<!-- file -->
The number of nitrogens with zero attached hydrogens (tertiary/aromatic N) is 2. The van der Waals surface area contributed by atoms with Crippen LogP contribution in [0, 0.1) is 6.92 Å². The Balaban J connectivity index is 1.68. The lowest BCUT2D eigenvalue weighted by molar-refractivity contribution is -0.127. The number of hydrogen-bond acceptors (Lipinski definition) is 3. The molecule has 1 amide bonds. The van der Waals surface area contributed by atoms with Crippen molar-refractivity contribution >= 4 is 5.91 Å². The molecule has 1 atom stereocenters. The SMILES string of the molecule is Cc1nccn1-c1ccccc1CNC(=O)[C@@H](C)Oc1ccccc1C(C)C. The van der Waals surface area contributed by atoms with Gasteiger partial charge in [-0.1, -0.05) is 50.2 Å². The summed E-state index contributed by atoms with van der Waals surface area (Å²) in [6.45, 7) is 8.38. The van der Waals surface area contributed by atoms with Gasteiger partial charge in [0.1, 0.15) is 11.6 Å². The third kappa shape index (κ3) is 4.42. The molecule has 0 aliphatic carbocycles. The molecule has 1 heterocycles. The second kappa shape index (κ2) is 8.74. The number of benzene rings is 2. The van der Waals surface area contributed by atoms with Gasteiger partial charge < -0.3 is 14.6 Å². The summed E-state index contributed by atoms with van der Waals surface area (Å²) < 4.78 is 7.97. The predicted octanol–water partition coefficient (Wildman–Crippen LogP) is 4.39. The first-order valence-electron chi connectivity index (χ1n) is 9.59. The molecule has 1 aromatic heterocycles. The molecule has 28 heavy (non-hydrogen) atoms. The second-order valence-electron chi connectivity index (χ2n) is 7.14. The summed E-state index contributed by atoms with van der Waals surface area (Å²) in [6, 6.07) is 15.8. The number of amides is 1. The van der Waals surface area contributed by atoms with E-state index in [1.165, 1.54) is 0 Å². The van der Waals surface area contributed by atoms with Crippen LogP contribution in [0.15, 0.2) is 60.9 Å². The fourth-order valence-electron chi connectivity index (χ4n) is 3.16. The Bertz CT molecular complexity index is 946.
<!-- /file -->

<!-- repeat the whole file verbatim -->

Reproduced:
The number of nitrogens with zero attached hydrogens (tertiary/aromatic N) is 2. The van der Waals surface area contributed by atoms with Crippen LogP contribution in [0, 0.1) is 6.92 Å². The Balaban J connectivity index is 1.68. The lowest BCUT2D eigenvalue weighted by molar-refractivity contribution is -0.127. The number of hydrogen-bond acceptors (Lipinski definition) is 3. The molecule has 1 amide bonds. The van der Waals surface area contributed by atoms with Crippen molar-refractivity contribution >= 4 is 5.91 Å². The molecule has 1 atom stereocenters. The SMILES string of the molecule is Cc1nccn1-c1ccccc1CNC(=O)[C@@H](C)Oc1ccccc1C(C)C. The van der Waals surface area contributed by atoms with Gasteiger partial charge in [-0.1, -0.05) is 50.2 Å². The summed E-state index contributed by atoms with van der Waals surface area (Å²) in [6.45, 7) is 8.38. The van der Waals surface area contributed by atoms with Gasteiger partial charge in [0.1, 0.15) is 11.6 Å². The third kappa shape index (κ3) is 4.42. The molecule has 0 aliphatic carbocycles. The molecule has 1 heterocycles. The second kappa shape index (κ2) is 8.74. The number of benzene rings is 2. The van der Waals surface area contributed by atoms with Gasteiger partial charge < -0.3 is 14.6 Å². The summed E-state index contributed by atoms with van der Waals surface area (Å²) < 4.78 is 7.97. The predicted octanol–water partition coefficient (Wildman–Crippen LogP) is 4.39. The first-order valence-electron chi connectivity index (χ1n) is 9.59. The molecule has 1 aromatic heterocycles. The molecule has 28 heavy (non-hydrogen) atoms. The second-order valence-electron chi connectivity index (χ2n) is 7.14. The summed E-state index contributed by atoms with van der Waals surface area (Å²) in [6, 6.07) is 15.8. The number of amides is 1. The van der Waals surface area contributed by atoms with E-state index in [1.165, 1.54) is 0 Å². The van der Waals surface area contributed by atoms with Crippen LogP contribution in [0.15, 0.2) is 60.9 Å². The fourth-order valence-electron chi connectivity index (χ4n) is 3.16. The Bertz CT molecular complexity index is 946.